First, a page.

Throughout the country there are many mountain clubs which have played an important role in the encouragement of tramping and mountaineering, the senior being the New Zealand Alpine Club. This was formed in 1891 largely on the model of the Alpine Club, London, and has branches in each of the principal cities, as well as one in Sydney to represent Australia. The other major climbing club is the Canterbury Mountaineering Club in Christchurch, and both have built a considerable number of huts in the Southern Alps. In the North Island there are over 26 tramping clubs and in the South Island over nine. Total membership today amounts to about 4,500. The Tararua Tramping Club, which was founded in 1919, is the largest. With the Tararua Ranges so readily accessible from Wellington, it was in fact the first home of tramping. Although clubs are mainly concerned with tramping and have built huts and tracks throughout most of the tramping areas, many of them encourage some mountaineering among their members. Because of the nature of New Zealand bush and hill country, tramping is a craft of some standing in itself and makes a smooth transition into mountaineering proper. To coordinate and represent the joint interests of all the mountain clubs, the Federated Mountain Clubs of New Zealand was founded as a national body in 1931. This has representatives on most of the National Park Boards and on a number of other national and regional bodies. Ski-ing clubs and deer-stalking associations are affiliated to it. It plays a major part in the national Search and Rescue Organisation, in the fostering of safety in the mountains, and, more recently, in the organisation of mountain-craft instruction.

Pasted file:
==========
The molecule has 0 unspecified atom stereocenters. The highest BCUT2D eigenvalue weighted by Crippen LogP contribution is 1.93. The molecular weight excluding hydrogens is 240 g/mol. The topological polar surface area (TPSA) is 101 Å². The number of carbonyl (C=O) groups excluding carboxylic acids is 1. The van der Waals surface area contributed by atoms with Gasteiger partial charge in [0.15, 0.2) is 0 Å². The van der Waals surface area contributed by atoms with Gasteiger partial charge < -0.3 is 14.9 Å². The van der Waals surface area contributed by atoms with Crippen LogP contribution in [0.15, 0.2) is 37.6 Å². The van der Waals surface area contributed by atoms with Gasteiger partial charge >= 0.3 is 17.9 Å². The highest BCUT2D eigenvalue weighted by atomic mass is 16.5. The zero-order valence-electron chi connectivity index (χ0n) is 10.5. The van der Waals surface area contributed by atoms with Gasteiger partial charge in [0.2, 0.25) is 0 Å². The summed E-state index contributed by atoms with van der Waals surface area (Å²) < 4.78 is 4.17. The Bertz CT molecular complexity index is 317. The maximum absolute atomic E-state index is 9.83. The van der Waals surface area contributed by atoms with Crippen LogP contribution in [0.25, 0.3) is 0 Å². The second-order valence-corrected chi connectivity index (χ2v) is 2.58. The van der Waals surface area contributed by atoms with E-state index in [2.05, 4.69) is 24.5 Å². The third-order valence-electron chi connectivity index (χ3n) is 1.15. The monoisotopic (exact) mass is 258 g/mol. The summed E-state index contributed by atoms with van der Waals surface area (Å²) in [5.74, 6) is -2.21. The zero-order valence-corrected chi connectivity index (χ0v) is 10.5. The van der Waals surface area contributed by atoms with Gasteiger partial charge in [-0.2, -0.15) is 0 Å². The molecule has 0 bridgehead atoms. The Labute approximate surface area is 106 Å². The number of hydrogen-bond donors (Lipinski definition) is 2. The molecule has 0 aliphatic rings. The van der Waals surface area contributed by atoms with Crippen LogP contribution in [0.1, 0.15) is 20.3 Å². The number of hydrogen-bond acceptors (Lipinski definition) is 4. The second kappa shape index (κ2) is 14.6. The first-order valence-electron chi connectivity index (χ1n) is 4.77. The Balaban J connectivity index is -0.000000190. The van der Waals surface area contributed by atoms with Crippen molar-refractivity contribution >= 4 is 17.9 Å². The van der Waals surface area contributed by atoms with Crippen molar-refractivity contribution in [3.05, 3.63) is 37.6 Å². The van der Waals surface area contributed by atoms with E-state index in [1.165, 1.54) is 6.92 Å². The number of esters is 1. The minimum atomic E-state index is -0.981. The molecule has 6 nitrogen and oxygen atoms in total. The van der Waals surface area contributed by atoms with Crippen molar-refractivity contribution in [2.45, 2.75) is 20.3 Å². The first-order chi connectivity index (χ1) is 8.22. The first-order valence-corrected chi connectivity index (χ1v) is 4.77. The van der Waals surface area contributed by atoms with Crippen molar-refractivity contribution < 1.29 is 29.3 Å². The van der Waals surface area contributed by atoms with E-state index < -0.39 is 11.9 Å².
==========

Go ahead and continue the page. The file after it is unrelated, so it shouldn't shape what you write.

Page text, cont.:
by John Henry Leonard, M.SC., Secretary, Auckland Section, New Zealand Alpine Club, Auckland.
- The High Alps of New Zealand, Green, W. S. (1883)
- Climbs in the New Zealand Alps, Fitzgerald, E. A. (1896)
- Pioneer Work in the Alps of New Zealand, Harper, A. P. (1896)
- Great Days in New Zealand Mountaineering, Pascoe, J. D. (1958)
- New Zealand Alpine Journal (1892–1964).